True, U.S. citizens are not the most enlightened. If you were to ask one of us what our country is, most would ignorantly say, as Linda did in her first comment, America. But clearly, the United States is not alone in the ignorance of its citizens. I don’t doubt most people in the world, Chinese, Iranians, Brazilians, etc., . . are unaware of the great sacrifice the Russian people made in the face of the Third Reich.

    Nevertheless, I found this on the webpage of the Eisenhower Institute, as in President Dwight D. Eisenhower, who sat in the Oval Office during what was perhaps a period of the worst relationship between the Soviet Union and the United States, . . . who sat in the Oval Office during the horrible era of anti-Soviet McCarthyism. Take a look at it. I hope it alters your perception, if only a bit.
    http://www.eisenhowerinstitute.org/about/living_history/wwii_soviet_experience.dot

    Yes, I do agree, the Russian contribution to the War deserves more recognition.

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  6. Yes, I do agree, the Russian contribution to the War deserves more recognition.

    Good, you are almost there, David. The next step is to recognise what these sacrifices have meant to the Russian psyche and their concerns over territorial integrity and defence against hostile hegemony from NATO.

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  7. Richard, you clearly haven’t taken a look at the link I provided from the Eisenhower Institute. Had you read it, you would have seen this remark, and would not have repeated the sentiment in your comment:

    ” For those who remembered the war, any cold war policy that would repel any future aggressor on their soil- or discourage any group of nations from contemplating it-was an acceptable sacrifice.”

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  8. It was an interesting article, and in general not news to me, but as the Cold War is over I don’t see the quoted comment has relevance in regard to the recent aggressive hegemony by NATO toward Russia.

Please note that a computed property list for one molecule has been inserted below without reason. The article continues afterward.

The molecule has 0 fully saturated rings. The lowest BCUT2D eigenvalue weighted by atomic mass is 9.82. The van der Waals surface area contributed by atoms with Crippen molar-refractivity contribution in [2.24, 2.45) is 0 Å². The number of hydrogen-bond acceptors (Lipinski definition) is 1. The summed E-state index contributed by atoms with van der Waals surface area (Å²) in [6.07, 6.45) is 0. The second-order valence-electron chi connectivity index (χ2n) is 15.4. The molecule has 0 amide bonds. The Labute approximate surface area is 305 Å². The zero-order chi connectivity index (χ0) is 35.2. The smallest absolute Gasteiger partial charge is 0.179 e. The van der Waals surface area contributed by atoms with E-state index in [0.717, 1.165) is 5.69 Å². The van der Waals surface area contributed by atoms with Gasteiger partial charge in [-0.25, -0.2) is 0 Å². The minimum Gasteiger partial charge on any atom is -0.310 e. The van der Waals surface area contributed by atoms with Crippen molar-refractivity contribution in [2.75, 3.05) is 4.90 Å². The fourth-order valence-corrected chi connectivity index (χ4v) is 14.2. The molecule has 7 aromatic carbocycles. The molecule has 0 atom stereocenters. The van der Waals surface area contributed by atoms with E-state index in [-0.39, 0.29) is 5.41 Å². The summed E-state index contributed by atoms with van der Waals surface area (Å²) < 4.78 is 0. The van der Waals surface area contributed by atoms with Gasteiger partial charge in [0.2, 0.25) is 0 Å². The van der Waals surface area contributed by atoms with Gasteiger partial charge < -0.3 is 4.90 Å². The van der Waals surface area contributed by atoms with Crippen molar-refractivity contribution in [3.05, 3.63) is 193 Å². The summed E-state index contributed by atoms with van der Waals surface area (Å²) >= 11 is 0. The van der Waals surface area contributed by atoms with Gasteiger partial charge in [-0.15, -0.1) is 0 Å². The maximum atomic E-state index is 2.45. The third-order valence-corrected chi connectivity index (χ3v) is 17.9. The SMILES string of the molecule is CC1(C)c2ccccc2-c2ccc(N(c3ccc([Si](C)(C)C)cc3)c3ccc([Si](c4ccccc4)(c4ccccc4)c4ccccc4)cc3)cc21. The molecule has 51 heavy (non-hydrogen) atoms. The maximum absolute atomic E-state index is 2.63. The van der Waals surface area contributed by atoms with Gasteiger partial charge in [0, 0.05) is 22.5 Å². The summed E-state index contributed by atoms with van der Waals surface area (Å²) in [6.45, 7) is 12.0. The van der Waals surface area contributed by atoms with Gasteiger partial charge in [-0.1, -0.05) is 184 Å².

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  9. Richard: “It was an interesting article, and in general not news to me.”

    Far be it from you to admit that you lack knowledge of something, but perhaps what was news to you was the possibility that this viewpoint could have originated from anyone in the United States, as evidenced by the first few comments. More newsworthy is the fact that it was found on a website which bears the name of the President who sat in office during the extreme McCarthy hysteria. . . And that was my point for offering it.

    ” . . but as the Cold War is over I don’t see the quoted comment has relevance in regard to the recent aggressive hegemony by NATO toward Russia.”

    Far be it from you to admit that your reading skills are lacking, but as the quote spoke of “any future aggressor on their soil . . ,” it is completely relevant.

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  10. No problem with my comprehension and that’s because I don’t ignore the first and qualifying part of the sentence and instead only present the second part.